Our past affects us. Significant events, whether pleasant or devastating, can follow us throughout our lives. But what if a tragic event, experienced as a child, affected not only those who directly experienced it, but all of those who lived in the immediate area? What if those effects lasted for decades after the initial event occurred? This is the idea that Scott Thomas explores, both thoughtfully and frighteningly, in his new novel, Violet.

Kris Barlow is a veterinarian living in Colorado. When her husband is killed in a car accident, Kris decides to pack up her eight-year-old daughter Sadie, and drive to Pacington, Kansas. When Kris was ten years old, it was at the lake house in Pacington where she spent her mother’s final summer before the cancer claimed her. Kris has nothing but wonderful memories of that summer, and she is hoping that by returning to the lake house it will offer her and Sadie the refuge they need to grieve the loss, respectively, of their husband and father.

But Kris’ memories of Pacington, and more specifically the lake house, share little with the realities that greet her. The lake house she remembers so fondly is in a state of ruin and disrepair. So much so that it will require a real effort on Kris’ part to make it habitable. The decades that have passed since her last visit have not been kind to Pacington, which has gone from a thriving tourist destination to yet another small town struggling to survive. But, more than that, there is a sense of dread and sadness that seems to pervade every part of the small town. But Kris is certain that time in Pacington, and at the lake house, is exactly what will help her and Sadie recover from their losses, and she is about to find out just how wrong she is in that belief.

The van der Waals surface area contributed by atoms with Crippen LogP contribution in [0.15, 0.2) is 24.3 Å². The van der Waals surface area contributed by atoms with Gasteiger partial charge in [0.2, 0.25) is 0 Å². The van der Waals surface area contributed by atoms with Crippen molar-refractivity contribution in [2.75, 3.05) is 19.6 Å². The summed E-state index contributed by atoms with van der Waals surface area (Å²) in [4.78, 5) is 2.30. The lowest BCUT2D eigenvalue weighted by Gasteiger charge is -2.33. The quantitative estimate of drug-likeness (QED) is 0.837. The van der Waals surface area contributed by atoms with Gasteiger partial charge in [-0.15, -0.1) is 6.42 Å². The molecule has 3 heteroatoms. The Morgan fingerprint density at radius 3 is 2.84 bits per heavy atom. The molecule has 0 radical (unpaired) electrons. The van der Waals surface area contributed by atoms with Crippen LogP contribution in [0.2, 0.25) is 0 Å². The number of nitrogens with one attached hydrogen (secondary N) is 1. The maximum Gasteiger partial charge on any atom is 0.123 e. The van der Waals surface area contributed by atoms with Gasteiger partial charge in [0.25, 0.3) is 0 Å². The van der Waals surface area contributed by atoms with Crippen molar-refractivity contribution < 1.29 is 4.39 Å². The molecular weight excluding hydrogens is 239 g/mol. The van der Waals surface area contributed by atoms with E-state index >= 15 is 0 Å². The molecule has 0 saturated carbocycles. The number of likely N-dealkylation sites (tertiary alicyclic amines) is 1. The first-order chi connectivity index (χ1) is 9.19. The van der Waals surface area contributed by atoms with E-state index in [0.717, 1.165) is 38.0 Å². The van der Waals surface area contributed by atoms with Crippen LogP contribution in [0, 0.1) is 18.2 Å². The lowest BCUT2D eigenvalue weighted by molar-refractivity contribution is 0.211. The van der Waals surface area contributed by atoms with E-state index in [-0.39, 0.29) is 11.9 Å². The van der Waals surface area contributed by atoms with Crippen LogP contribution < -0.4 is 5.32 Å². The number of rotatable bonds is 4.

Kill Creek, Scott Thomas’ debut novel, published in 2017, was a classic haunted house story and a love letter to the horror genre and its authors. Violet, Thomas’ new novel, tells a story that is a bit difficult to pin down. Part of it is about tragedy and grief, how they affect us and how we choose or choose not to, deal with them. Part of it looks at parenthood and how the stakes can be raised for one parent when the other leaves, whether or not by their own choice. And part of it is a horror story, with a small town, filled with memorable residents and a sense of foreboding that settles over everything like a shroud.

Violet is a slow burn of a novel. It’s easy to think of Violet in terms of a backyard BBQ, where the briquettes will ignite with a flash, but then take a while to become hot enough to use to cook. In the same way, Thomas starts the novel with a brief introduction about Pacington and Lost Lake (the flash), but then settles into a story about a mother attempting to deal with the sudden and tragic loss of her husband while simultaneously attempting to assist her daughter in navigating the loss of her father. As Kris attempts to create a safe place for the two of them, relying heavily on her memories of how the area helped her when her own mother died, Thomas increases the heat/horror incrementally by small, almost imperceptible degrees. There are small inconsistencies, misremembered memories, events that are discovered to be potentially hazardous after the fact, and, over the decades that Kris has been away, a series of young girls, all just about Sadie’s age, who mysteriously went missing that finally result in a terrifying, white hot and inescapable conclusion.

Violet proves that Kill Creek was not a fluke and that Thomas is a wirter to watch, whether in horror or possibly any other genre.